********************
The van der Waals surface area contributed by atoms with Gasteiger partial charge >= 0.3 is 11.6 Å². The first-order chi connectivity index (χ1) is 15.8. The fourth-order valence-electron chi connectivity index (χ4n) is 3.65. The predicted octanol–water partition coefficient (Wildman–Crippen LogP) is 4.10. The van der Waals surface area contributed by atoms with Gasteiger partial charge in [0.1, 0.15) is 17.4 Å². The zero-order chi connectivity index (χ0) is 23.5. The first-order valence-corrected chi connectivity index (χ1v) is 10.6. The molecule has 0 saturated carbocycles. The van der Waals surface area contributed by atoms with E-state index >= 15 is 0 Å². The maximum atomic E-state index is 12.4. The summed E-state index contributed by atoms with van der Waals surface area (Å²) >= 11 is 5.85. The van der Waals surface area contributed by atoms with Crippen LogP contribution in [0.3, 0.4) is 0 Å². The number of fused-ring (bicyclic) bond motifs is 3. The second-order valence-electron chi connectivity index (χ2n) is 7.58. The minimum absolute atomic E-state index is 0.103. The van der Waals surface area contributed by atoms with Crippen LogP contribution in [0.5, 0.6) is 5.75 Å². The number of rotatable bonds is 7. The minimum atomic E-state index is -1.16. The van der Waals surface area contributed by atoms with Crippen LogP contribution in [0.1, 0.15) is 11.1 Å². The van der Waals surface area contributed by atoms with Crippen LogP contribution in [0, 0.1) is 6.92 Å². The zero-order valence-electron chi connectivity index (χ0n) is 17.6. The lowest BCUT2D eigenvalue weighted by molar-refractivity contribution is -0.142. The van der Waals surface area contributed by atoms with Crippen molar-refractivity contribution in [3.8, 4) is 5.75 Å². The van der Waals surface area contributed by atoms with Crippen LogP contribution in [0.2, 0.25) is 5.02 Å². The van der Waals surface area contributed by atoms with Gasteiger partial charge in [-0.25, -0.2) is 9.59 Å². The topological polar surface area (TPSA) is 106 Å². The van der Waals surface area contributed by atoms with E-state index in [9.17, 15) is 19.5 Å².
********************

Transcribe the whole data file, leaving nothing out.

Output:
The van der Waals surface area contributed by atoms with Gasteiger partial charge >= 0.3 is 11.6 Å². The first-order chi connectivity index (χ1) is 15.8. The fourth-order valence-electron chi connectivity index (χ4n) is 3.65. The predicted octanol–water partition coefficient (Wildman–Crippen LogP) is 4.10. The van der Waals surface area contributed by atoms with Gasteiger partial charge in [0.1, 0.15) is 17.4 Å². The zero-order chi connectivity index (χ0) is 23.5. The first-order valence-corrected chi connectivity index (χ1v) is 10.6. The molecule has 0 saturated carbocycles. The van der Waals surface area contributed by atoms with E-state index >= 15 is 0 Å². The maximum atomic E-state index is 12.4. The summed E-state index contributed by atoms with van der Waals surface area (Å²) >= 11 is 5.85. The van der Waals surface area contributed by atoms with Crippen LogP contribution in [0.3, 0.4) is 0 Å². The number of fused-ring (bicyclic) bond motifs is 3. The second-order valence-electron chi connectivity index (χ2n) is 7.58. The minimum absolute atomic E-state index is 0.103. The van der Waals surface area contributed by atoms with Crippen LogP contribution in [0.5, 0.6) is 5.75 Å². The number of rotatable bonds is 7. The minimum atomic E-state index is -1.16. The van der Waals surface area contributed by atoms with Crippen LogP contribution in [0.1, 0.15) is 11.1 Å². The van der Waals surface area contributed by atoms with Crippen LogP contribution in [0, 0.1) is 6.92 Å². The zero-order valence-electron chi connectivity index (χ0n) is 17.6. The lowest BCUT2D eigenvalue weighted by molar-refractivity contribution is -0.142. The van der Waals surface area contributed by atoms with Crippen molar-refractivity contribution in [3.8, 4) is 5.75 Å². The van der Waals surface area contributed by atoms with Crippen LogP contribution in [0.2, 0.25) is 5.02 Å². The van der Waals surface area contributed by atoms with Gasteiger partial charge in [-0.25, -0.2) is 9.59 Å². The topological polar surface area (TPSA) is 106 Å². The van der Waals surface area contributed by atoms with E-state index in [9.17, 15) is 19.5 Å².